I’ve lived in Mexico City for over 2 weeks now and it’s difficult to pick my top favorite things for a 2-day period, but I’ll give it a shot. Imagine waking up in La Condesa neighborhood, which looks like an overgrown city built 30-60 years ago. Sidewalks are broken and uneven; trees, ponds and vines abound. If you’re not facing a park, you’re looking at an overgrown median between two lanes, with its own walking path. You run to your gym (Qi Wellness), do a yoga class, and then head home for an apple, avocado toast, poached eggs, tomatoes… and a strong cup of coffee.
After attending a community discussion at your co-working space (also in La Condesa) to discuss your next stop: Colombia (wait- didn’t you just arrive in Mexico?) and the upcoming Valentines Day ‘Tinder Ball’, you hop in an Uber with your roommate Janet and visit a college friend’s parents at the (annual) #1 Modern Art Festival in all of Latin America: Zono Maco Contemporary Art Fair (Feb 8-12). They own 21C Museum Hotels in the States and are there to buy art, which in itself is a life-changing experience. You get to schmooze with the big time art dealers, artists, and buyers. You see amazing art, from funky to creepy, from complex to simple. In one instance, 4 of you (including Janet and your friend’s parents) are crowded around a 1970’s TV watching (primarily clothed) 70’s porn in which the characters go from playing Adam and Eve in the Garden of Eden to futuristic humans wearing silver track suits in apartment buildings. It’s bizarre, but it’s regarded as much as art as the treadmill with a tumbleweed rolling along it’s rubber surface.
That evening, you’re invited to join a dinner at Quintonil, which some say is one of the top 50 restaurants in the world, specifically #12 by The Worlds 50 Best List. Cactus Sorbet, Squash and cheese whipped cream… it’s an experience you won’t easily forget. While you may have ridden to the restaurant on an ECOBICI bike, you’re sent home in a chauffeured private car. You get into bed that night and wonder if the following day can get any better.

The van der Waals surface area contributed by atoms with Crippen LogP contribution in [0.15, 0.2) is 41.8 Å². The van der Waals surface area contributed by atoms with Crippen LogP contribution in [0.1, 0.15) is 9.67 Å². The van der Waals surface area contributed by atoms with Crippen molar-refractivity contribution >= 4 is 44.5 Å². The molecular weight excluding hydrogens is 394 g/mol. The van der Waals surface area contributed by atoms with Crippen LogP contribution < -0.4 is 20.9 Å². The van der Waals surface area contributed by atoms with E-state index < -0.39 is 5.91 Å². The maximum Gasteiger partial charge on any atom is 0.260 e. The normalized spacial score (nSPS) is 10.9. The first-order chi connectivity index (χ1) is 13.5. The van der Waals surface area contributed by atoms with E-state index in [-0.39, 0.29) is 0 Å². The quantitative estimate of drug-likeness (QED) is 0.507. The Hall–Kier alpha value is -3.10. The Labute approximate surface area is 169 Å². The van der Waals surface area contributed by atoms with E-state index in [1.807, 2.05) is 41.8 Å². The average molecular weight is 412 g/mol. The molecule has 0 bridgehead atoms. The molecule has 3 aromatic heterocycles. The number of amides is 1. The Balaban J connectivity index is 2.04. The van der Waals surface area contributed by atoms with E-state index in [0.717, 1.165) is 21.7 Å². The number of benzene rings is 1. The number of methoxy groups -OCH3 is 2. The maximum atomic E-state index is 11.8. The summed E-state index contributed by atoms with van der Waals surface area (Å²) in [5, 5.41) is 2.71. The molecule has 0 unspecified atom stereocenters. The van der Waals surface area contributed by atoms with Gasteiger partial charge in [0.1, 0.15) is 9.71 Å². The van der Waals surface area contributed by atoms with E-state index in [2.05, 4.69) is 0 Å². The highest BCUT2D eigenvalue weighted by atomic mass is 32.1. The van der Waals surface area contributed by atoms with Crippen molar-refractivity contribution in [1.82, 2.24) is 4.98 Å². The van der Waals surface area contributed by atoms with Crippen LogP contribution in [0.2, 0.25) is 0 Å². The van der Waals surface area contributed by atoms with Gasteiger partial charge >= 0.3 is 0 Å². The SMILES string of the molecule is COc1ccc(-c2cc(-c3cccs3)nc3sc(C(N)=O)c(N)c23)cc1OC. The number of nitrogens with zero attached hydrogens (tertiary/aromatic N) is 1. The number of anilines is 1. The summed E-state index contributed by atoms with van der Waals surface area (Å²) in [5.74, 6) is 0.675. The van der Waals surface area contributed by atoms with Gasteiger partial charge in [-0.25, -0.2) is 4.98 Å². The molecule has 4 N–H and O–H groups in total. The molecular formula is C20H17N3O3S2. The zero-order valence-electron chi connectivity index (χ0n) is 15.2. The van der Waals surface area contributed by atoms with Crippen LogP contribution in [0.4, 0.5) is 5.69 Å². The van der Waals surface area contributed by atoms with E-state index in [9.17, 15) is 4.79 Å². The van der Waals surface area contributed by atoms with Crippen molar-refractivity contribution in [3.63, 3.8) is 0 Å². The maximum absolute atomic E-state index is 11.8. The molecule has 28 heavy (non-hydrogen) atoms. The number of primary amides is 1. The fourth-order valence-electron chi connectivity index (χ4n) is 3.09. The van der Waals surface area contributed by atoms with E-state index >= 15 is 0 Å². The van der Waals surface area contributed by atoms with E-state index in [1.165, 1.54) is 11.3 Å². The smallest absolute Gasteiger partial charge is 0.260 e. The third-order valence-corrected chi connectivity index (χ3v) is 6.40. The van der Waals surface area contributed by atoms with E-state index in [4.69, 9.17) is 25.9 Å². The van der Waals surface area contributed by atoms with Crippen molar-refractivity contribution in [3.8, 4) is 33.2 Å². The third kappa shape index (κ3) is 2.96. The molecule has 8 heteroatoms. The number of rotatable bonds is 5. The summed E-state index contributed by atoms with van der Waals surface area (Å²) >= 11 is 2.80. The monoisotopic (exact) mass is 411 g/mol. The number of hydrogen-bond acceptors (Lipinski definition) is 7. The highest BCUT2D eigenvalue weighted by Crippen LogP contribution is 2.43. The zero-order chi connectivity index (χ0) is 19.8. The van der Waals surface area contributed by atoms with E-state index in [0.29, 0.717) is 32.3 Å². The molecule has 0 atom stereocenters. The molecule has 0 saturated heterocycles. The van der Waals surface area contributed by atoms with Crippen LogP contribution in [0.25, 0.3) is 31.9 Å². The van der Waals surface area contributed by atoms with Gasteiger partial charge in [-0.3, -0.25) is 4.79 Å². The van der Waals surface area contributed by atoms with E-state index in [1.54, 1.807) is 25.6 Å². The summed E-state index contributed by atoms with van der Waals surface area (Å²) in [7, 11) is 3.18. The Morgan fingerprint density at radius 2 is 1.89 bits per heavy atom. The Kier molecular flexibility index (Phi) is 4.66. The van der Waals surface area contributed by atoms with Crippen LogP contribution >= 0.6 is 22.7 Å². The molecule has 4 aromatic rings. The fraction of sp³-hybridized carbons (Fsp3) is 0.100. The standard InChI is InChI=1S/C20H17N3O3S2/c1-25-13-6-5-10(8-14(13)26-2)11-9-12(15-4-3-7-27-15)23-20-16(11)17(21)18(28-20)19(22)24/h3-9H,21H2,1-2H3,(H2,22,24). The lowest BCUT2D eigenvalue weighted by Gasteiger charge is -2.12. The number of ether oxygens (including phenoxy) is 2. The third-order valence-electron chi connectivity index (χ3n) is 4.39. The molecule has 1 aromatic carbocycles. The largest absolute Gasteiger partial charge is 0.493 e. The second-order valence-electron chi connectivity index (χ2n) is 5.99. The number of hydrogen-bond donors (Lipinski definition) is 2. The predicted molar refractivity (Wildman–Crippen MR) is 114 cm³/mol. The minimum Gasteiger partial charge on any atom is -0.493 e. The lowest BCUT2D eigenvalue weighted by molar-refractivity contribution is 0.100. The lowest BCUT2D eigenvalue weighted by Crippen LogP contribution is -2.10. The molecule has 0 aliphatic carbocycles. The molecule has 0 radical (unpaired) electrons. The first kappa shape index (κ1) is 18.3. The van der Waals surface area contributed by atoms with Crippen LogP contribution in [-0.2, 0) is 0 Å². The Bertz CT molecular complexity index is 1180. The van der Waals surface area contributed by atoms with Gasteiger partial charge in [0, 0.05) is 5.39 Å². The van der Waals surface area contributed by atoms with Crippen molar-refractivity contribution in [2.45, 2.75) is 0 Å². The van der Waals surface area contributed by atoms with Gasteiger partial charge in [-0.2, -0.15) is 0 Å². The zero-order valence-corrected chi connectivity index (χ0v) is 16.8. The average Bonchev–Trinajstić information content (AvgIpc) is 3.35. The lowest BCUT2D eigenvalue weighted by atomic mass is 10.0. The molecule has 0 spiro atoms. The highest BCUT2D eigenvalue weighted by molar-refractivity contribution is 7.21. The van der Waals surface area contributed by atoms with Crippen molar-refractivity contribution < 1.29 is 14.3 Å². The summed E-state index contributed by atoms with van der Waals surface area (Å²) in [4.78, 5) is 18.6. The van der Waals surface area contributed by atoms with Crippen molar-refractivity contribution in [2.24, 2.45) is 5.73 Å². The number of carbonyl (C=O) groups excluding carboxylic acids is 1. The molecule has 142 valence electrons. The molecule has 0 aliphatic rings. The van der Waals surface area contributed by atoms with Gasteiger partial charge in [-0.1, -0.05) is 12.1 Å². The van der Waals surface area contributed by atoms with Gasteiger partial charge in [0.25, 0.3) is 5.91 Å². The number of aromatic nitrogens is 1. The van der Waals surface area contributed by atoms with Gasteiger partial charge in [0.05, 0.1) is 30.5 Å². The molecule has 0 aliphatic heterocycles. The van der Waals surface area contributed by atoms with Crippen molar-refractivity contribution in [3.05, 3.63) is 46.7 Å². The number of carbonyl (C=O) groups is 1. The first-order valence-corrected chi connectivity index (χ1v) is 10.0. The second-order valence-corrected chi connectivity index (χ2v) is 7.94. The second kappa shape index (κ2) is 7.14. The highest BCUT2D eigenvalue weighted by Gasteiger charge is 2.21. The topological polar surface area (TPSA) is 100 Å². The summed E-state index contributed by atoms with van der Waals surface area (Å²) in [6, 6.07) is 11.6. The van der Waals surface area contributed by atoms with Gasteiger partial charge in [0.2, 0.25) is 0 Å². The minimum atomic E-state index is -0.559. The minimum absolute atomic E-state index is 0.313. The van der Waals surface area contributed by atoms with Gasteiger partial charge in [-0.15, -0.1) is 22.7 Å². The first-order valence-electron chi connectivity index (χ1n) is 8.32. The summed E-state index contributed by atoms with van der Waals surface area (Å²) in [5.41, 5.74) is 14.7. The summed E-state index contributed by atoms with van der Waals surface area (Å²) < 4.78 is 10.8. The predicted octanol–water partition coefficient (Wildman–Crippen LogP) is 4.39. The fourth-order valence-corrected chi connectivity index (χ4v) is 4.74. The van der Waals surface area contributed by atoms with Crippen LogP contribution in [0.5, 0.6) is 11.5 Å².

Day 2: It’s time for you to hit the markets. Now that you’ve spent your first day riding high with celebrity art dealers and eating in Michelin-starred restaurants, it’s time to get real. Mexico City is a city of Markets, and while it may not all be pretty to our sterilized eye, it’s certainly thought provoking and jaw-dropping. Visit 4 special markets via the Metro in an afternoon: 1. Mercado Jamaica: famous for its 24-hour flower market, restaurant counters, and colorful fruits. Farmers come from up to 16 hours away to sell their flowers and produce, and will stay until everything has been sold- often resulting in them sleeping in their trucks parked next to their stands. 2. La Merced: the biggest market in the city, 7 blocks by 7 blocks. It first began operation in pre-Hispanic times and was the original hangout spot and place to find your mate. Women would let their hair down (usually braided and pulled up), and paint their lips and teeth red to show they were available and looking. Interesting… red teeth were sexy. 3. San Juan: a market famous for its exotic food products. It’s located just off of historic downtown, and has anything from grasshoppers, rattle snakes and scorpions, to chicken feet and ostrich eggs. And finally, 4. Mercado Señora: famous for its witchery products, herbal medicine, and exotic animals. Come and get your witch cleansing, I know I did.
When you’ve left the markets and have taken the metro back to Chapultepec metro stop, you can either go to the Anthropology museum in the park, or wander through La Condesa and Roma neighborhoods. Both are havens for artists, galleries and 5-star mom and pop restaurants. You’ll stumble upon street performers and musicians, breath in the clean air of the large parks, and explore either on foot or via ECOBICI (the shared bike program) the crooked streets, the art work rising up from every corner, and the blue sky shining overhead. Welcome to Mexico City.